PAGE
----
How safe is Paris for tourists right now?


Paris in the springtime is usually considered a lovely little jaunt. However, in recent days concerns have been raised about the escalation of strikes and protests in response to France’s proposed pension reforms. 

On a coordinated day of action on March 23, hundreds of thousands took to the streets of the French capital, leading to violent clashes with police and destruction of property. Some 457 were arrested and 441 security forces injured, French ministers said on Friday. Protestors also blocked the motorway leading to Charles de Gaulle airport and the tracks at the Gare de Lyon, causing widespread travel disruption. 

Discontent has been building for months over the reforms, which raise the national pension age by two years from 62 to 64. Currently, pensions cost the French government 330 billion euros annually, but President Macron’s attempts to reduce the burden have been met with outrage and a narrowly survived vote of no-confidence.

paris strikes protest in France retirement age protest riot

A protester displays a French flag near burning street furniture during a demonstration as part of a nationwide strike against pension reform in central Paris on March 23

Credit: Bloomberg

And now, a state visit from King Charles on March 28 has been cancelled after French unions called for another day of action to coincide with the trip. If the strike goes ahead, it will be the 10th day of protest over the reforms. 

But is it safe to travel across the Channel and how likely are flight delays and cancellations? Here we run through everything you need to know if you are planning a trip to Paris in the coming weeks. This page will be updated to reflect the latest information.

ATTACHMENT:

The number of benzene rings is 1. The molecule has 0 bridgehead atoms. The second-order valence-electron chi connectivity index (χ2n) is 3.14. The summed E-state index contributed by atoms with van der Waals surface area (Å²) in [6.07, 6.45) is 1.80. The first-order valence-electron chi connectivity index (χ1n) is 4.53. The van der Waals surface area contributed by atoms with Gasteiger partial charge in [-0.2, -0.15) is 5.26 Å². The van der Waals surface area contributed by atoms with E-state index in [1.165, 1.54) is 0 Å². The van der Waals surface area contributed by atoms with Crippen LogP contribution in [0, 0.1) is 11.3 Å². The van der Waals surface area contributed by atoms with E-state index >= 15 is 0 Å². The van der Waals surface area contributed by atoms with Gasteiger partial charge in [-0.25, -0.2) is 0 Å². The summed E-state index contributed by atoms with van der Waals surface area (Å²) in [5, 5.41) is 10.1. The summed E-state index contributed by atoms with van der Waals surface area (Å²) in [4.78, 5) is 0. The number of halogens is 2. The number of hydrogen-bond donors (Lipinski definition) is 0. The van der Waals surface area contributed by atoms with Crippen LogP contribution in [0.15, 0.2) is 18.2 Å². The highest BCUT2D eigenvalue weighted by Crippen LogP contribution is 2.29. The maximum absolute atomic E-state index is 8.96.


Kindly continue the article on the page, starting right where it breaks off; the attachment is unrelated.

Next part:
Is it safe to travel to Paris right now?

As March 23 was a designated day of walkouts and protests across the country, there is an expectation that the streets will be calmer in the coming days. However, French unions have called for another day of nationwide strikes on Tuesday, March 28 to coincide with King Charles’ official visit, which has since been cancelled. And with no obvious resolution over the reforms, more action will likely be announced.  That said, there are no travel warnings in place for France and travellers are simply being advised to monitor the situation. 

It should be emphasised that, despite the dramatic scenes, the vast majority of protests have been peaceful and travellers are more likely to face strike-related delays than safety issues.

Are there any travel warnings in place for France?

The FCDO has not issued a warning against travel to France, but does offer some advice to travellers. 

The official page reads: “On March 16, large scale demonstrations started in central Paris and elsewhere in France and police presence increased. Protests could turn violent and/or continue. These could lead to disruptions to road travel.

“Several unions have called for rolling cross-sector strike action from March 7, with coordinated cross-sector action planned on Thursday, March 23. Industrial action may start the evening before the strike day and run for several days. Localised or sector-specific strikes could also occur outside these dates. Industrialised action may lead to disruption to services.